Corn futures are consolidating gains Wednesday morning. The corn market rallied from short-term moving average support Tuesday. However, the bounce did not carry prices back above their mid-February highs, which probably caused traders to have second thoughts about trying to push the market higher in the days just ahead. March corn slipped 1.25 cent to $4.545/bushel around dawn Wednesday, while May lost 1.25 to $4.60.

The soy complex stalled near Tuesday’s highs. News of a fresh U.S. export sale boosted the bean and meal futures Tuesday, since the domestic situation already promises to be very tight this summer. Those markets proved rather flat to weak, but oil surged in response to big Asian palm gains. Traders are now concerns about spreading dryness in Southeast Asia. March soybeans skidded 0.5 cent to $13.985/bushel early Wednesday morning, while March soyoil leapt 0.64 cents to 41.22 cents/pound, and March soymeal slid $3.2 to $466.4/ton.

The wheat markets are struggling this morning. Tuesday’s announcement that Egypt had cancelled a wheat sale for 2013/14 delivery appears to be exerting persistent pressure upon U.S. wheat prices, due in part to ideas that the Egyptians simply found American prices too high. We suspect traders are also less concerned about winter freeze damage to winter wheat at this point. March CBOT wheat futures sank 2.0 cents to $6.13/bushel in early Wednesday trading, while March KCBT wheat futures dipped 2.0 cents to $6.885, and March MWE futures slumped 3.0 to $6.71.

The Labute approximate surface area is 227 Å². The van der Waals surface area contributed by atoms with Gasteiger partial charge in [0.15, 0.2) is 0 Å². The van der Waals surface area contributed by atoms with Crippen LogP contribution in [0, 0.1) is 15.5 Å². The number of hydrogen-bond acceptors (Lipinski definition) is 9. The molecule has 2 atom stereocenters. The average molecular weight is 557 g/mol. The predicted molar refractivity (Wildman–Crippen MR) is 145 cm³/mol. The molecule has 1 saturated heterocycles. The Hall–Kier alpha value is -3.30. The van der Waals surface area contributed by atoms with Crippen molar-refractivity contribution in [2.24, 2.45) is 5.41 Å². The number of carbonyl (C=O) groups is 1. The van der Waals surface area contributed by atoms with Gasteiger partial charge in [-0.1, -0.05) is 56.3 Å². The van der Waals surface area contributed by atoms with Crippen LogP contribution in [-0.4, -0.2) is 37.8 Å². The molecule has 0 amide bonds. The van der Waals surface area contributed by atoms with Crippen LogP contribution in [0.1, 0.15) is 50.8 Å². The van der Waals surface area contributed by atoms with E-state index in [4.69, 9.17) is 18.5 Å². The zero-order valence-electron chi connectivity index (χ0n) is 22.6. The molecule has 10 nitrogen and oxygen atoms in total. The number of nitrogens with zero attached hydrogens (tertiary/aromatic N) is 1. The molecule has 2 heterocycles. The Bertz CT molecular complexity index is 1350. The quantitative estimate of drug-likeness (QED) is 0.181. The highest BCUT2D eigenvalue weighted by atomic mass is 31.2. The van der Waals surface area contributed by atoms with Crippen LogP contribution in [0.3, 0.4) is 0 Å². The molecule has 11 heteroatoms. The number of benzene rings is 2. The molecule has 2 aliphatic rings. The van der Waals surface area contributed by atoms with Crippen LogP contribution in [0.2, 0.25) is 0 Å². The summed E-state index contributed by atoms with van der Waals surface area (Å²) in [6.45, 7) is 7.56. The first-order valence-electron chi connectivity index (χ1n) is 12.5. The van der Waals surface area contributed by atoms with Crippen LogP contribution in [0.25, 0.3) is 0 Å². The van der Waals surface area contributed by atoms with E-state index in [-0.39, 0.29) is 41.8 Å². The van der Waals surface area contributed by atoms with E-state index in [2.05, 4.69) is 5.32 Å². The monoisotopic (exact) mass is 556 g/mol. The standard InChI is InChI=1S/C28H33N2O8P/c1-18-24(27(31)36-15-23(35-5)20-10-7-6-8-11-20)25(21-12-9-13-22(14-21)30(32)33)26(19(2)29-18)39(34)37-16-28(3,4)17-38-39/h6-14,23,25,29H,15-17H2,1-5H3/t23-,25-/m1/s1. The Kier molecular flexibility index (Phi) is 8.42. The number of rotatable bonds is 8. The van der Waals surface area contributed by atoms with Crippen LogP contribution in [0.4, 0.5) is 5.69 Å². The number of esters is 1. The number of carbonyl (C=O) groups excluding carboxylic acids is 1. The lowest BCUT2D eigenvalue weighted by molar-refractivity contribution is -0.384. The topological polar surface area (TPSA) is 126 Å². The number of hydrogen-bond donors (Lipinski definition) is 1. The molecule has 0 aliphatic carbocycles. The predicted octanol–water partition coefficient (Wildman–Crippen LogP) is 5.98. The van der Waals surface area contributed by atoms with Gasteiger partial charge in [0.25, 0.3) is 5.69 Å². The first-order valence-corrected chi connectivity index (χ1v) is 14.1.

Bulls expectations are boosting cattle futures this morning. The wholesale markets built upon Monday’s big gains yesterday afternoon. Cattle futures rallied Tuesday despite mixed midday beef results. The late advance very likely convinced bulls that cash prices will rise substantially again this week. April cattle futures advanced 0.50 cents to 142.90 cents/pound as Wednesday dawned over Chicago, while August gained 0.37 to 132.05. Meanwhile, March feeder cattle ran up 0.37 cents to 171.45 cents/pound, and May rose 0.27 to 173.65.

Rising cash and wholesale prices are also powering the hog advance. Cash hog and pork prices have surged lately, with strong demand seeming to be a major factor. Traders are looking for much more of the same, especially if/when forthcoming supplies fall short of year-ago levels. April hogs climbed 0.50 cents to 101.07 cents/pound early Wednesday morning, while June moved up 0.32 to 109.27.

Cotton futures are firming after bouncing from technical support Tuesday. The cotton market took a huge technical hit Tuesday, with the most-active May contract having fallen over 3.0 cents at one point. However, that low virtually coincided with its 40-day moving average, which at least partially explains the subsequent bounce. Indeed, the market built slightly upon those gains last night. May cotton rallied 0.33 cents to 87.68 cents/pound just after sunrise (EST) Wednesday, while December cotton added 0.18 cents to 77.69.